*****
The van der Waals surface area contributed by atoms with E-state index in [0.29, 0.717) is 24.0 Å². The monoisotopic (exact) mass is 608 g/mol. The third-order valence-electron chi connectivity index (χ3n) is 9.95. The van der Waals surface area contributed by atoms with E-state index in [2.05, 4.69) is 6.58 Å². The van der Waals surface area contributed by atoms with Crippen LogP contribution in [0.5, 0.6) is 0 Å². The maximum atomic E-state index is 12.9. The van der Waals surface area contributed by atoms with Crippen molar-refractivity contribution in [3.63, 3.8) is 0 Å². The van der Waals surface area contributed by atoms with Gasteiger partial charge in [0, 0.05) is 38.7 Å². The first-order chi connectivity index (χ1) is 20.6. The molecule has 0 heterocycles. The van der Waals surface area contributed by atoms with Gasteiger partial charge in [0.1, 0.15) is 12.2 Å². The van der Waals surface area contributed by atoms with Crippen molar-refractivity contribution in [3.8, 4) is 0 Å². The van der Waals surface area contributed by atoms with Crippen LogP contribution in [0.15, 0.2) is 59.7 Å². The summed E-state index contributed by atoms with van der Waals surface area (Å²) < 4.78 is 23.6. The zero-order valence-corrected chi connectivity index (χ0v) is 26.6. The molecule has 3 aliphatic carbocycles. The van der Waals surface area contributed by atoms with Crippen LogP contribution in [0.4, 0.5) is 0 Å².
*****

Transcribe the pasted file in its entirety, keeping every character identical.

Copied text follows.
The van der Waals surface area contributed by atoms with E-state index in [0.29, 0.717) is 24.0 Å². The monoisotopic (exact) mass is 608 g/mol. The third-order valence-electron chi connectivity index (χ3n) is 9.95. The van der Waals surface area contributed by atoms with E-state index in [2.05, 4.69) is 6.58 Å². The van der Waals surface area contributed by atoms with Crippen LogP contribution in [0.5, 0.6) is 0 Å². The maximum atomic E-state index is 12.9. The van der Waals surface area contributed by atoms with Crippen molar-refractivity contribution in [3.63, 3.8) is 0 Å². The van der Waals surface area contributed by atoms with Gasteiger partial charge in [0, 0.05) is 38.7 Å². The first-order chi connectivity index (χ1) is 20.6. The molecule has 0 heterocycles. The van der Waals surface area contributed by atoms with Gasteiger partial charge in [0.1, 0.15) is 12.2 Å². The van der Waals surface area contributed by atoms with Crippen molar-refractivity contribution in [3.8, 4) is 0 Å². The van der Waals surface area contributed by atoms with Crippen LogP contribution in [0.15, 0.2) is 59.7 Å². The summed E-state index contributed by atoms with van der Waals surface area (Å²) < 4.78 is 23.6. The zero-order valence-corrected chi connectivity index (χ0v) is 26.6. The molecule has 3 aliphatic carbocycles. The van der Waals surface area contributed by atoms with Crippen LogP contribution in [0.4, 0.5) is 0 Å².